Heart of Darkness, Joseph Conrad

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Joseph Conrad (1857-1924) was Polish, a seaman, and one of the great writers of English prose. That is about what we “all” know of him. Researching, I find that he was born into the Polish intelligentsia in Russian- ruled Poland, was well-read in Polish literature, his father was if not a revolutionary, at least anti-Russian. He was mostly home-schooled, but received some formal education in western Poland which was under Austrian rule, spent four years in the French Merchant Marine, then another 15 years in the British merchant marine. He became a British subject in 1886, though shades of our own dual citizenship pollies, he was not released from Russian citizenship for another three years.

My introduction to Conrad came via The Secret Agent which I see my father inscribed for my 15th birthday in 1966 and which was the eleventh of Conrad’s 20 novels and novellas. I have always been a Conrad fan though I am not particularly knowledgeable about either the author or his work. Heart of Darkness (1899) I own, in a Bantam paperback together with Youth and Typhoon but I chose the Penguin cover above for its realistic portrayal of the river steamer at the heart of HoD. I also have a downloaded audiobook copy from Project Gutenberg, and when my cd player jammed (with 2 cds to go of a 19 cd SF space opera) this last trip, I dug out some old flash drives and re-listened to HoD (and Howard’s End).

The novel is framed as a story told by Marlowe, a captain in the merchant marine, to a group of his businessmen friends whiling away the evening on the deck of a yacht moored in the Thames estuary. This is an old-fashioned gambit now, but the writing is timeless, spare and descriptive (ie. both efficient and effective). It reminds me of the factoid I’ve quoted a couple of times recently that Murakami pares down his prose by writing first in English before rewriting in Japanese. Conrad, for whom English was his fourth or fifth language – after Polish, Russian, German and French – was probably also working from a limited – for a writer -English vocabulary.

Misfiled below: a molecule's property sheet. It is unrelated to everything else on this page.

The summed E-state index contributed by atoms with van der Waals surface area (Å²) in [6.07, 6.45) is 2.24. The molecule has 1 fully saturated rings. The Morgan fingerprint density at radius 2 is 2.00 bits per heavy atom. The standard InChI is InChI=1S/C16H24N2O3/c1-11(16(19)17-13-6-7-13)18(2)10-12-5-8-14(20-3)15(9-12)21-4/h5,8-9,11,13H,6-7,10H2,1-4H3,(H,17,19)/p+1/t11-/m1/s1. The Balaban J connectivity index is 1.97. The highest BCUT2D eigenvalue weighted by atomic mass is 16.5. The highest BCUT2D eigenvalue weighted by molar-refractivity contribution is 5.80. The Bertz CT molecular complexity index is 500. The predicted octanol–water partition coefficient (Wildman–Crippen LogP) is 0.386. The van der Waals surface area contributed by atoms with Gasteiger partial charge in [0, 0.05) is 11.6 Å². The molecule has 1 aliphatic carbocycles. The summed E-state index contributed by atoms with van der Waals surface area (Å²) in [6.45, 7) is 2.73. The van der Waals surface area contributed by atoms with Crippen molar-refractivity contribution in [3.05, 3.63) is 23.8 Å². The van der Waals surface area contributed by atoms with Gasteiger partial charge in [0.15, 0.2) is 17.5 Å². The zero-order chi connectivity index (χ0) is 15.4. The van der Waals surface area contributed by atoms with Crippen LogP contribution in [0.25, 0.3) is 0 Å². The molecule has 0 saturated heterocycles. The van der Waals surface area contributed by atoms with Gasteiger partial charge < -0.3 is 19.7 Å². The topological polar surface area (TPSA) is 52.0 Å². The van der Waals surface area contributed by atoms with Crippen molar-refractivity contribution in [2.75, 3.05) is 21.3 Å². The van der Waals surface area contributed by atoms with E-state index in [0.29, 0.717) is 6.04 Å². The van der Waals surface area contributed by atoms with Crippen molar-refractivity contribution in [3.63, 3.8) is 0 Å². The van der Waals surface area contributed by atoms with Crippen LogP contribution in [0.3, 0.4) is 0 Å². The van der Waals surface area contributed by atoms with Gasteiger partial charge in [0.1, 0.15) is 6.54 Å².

While listening, I thought also of two other great writers who were contemporaneous with and stylistically similar to Conrad – Jack London and Henry Lawson, also self-taught, working men and who probably also worked from limited vocabularies. Conrad is described variously as being at the tail end of C19th Realism and at the beginning of C20th Modernism, and perhaps he, London and Lawson were just caught up in the zeitgeist, but I think also their similar backgrounds played a part.

The story is that Marlowe, at a loose end, and wishing to extend his considerable experience as a seaman by working as “a fresh water sailor for a bit” in Africa, applies to rellos on the Continent to gain him an introduction. This is soon achieved and after a cursory interview in a city like a “whited sepulchre” (Marseilles?) he finds himself making his way down the coast of Africa.

“I left in a French steamer, and she called in every blamed port they have out there, for, as far as I could see, the sole purpose of landing soldiers and custom-house officers. I watched the coast. Watching a coast as it slips by is like thinking about an enigma. There it is is before you – smiling, frowning, inviting, grand, mean, insipid or savage, and always mute with an a air of whispering, Come and find out. This one was almost featureless, as if still in the making, with an aspect of monotonous grimness.

Marlowe is landed, walks 200 miles to his station, finds his “ship” has been sunk in a shallow part of the river, spends months recovering and repairing it. Sets out on a voyage up river with various passengers to the isolated station of the famed Kurtz. Rescues Kurtz who is dying. Sails (sorry, steams) back.

The heart of the story concerns the atmosphere around Kurtz, who is believed to be favoured back home, and who is phenomenally successful at securing ivory for the Company, and so is regarded with both awe and jealousy by his colleagues. I’m not competent to add to the century of learned commentary around this great work, so this ‘review’ is just a token to say I’ve read it.

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French colonies in Pink (how counter-intuitive is that!)

The specific location is never stated, or not that I noticed anyway, but I believe is generally held to be the Congo River. My first thought was that the Congo was not then even a colony, but the personal possession of the Belgian King. However, more research shows that the French had a neighbouring colony (now Congo) which bordered the River, but only well upstream and hence the 200 mile walk.

Since writing the above I have read a learned introduction (in my 1960 Bantam edition) which states that Conrad’s intention was to expose the heartlessness of King Leopold’s rule of the Belgian Congo and that Marlowe in fact signed on in Brussels. Make of that what you will. My memory is that Marlowe talks all the time of working for the French. (Which reminds me that the one defect of the novel is that all the characters are so English in their speech).

In his initial remarks Marlowe muses on young Romans coming up the Thames to their British possessions:

They were conquerors, and for that you want only brute force – nothing to boast of, when you have it, since your strength is just an accident arising from the weakness of others. They grabbed what they could get for the sake of what was to be got. It was just robbery with violence, aggravated murder on a great scale, and men going at it blind – as is very proper for those who tackle a darkness, The conquest of the earth, which mostly means the taking it away from those who have a different complexion or slightly flatter noses than ourselves, is not a pretty thing when you look at it too much …